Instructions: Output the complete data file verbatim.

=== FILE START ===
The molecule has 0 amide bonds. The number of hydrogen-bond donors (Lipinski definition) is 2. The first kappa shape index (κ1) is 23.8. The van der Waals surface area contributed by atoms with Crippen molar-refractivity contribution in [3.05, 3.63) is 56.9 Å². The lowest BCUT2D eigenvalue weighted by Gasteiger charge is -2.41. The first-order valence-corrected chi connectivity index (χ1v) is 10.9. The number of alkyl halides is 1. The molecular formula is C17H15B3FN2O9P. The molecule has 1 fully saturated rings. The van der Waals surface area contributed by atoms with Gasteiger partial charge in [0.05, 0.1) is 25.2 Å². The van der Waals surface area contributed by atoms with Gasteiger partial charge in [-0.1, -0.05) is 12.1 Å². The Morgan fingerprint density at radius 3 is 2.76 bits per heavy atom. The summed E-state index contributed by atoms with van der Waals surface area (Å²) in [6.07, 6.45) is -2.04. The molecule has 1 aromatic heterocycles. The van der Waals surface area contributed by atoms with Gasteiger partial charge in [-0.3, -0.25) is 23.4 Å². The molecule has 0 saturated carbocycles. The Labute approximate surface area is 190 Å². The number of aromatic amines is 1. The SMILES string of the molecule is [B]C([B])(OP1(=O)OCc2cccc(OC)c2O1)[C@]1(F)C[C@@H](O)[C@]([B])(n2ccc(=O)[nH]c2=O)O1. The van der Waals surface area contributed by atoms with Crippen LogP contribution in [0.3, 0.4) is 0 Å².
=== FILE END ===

The molecule has 0 amide bonds. The number of hydrogen-bond donors (Lipinski definition) is 2. The first kappa shape index (κ1) is 23.8. The van der Waals surface area contributed by atoms with Crippen molar-refractivity contribution in [3.05, 3.63) is 56.9 Å². The lowest BCUT2D eigenvalue weighted by Gasteiger charge is -2.41. The first-order valence-corrected chi connectivity index (χ1v) is 10.9. The number of alkyl halides is 1. The molecular formula is C17H15B3FN2O9P. The molecule has 1 fully saturated rings. The van der Waals surface area contributed by atoms with Gasteiger partial charge in [0.05, 0.1) is 25.2 Å². The van der Waals surface area contributed by atoms with Gasteiger partial charge in [-0.1, -0.05) is 12.1 Å². The Morgan fingerprint density at radius 3 is 2.76 bits per heavy atom. The summed E-state index contributed by atoms with van der Waals surface area (Å²) in [6.07, 6.45) is -2.04. The molecule has 1 aromatic heterocycles. The van der Waals surface area contributed by atoms with Gasteiger partial charge in [-0.3, -0.25) is 23.4 Å². The molecule has 0 saturated carbocycles. The Labute approximate surface area is 190 Å². The number of aromatic amines is 1. The SMILES string of the molecule is [B]C([B])(OP1(=O)OCc2cccc(OC)c2O1)[C@]1(F)C[C@@H](O)[C@]([B])(n2ccc(=O)[nH]c2=O)O1. The van der Waals surface area contributed by atoms with Crippen LogP contribution in [0.3, 0.4) is 0 Å².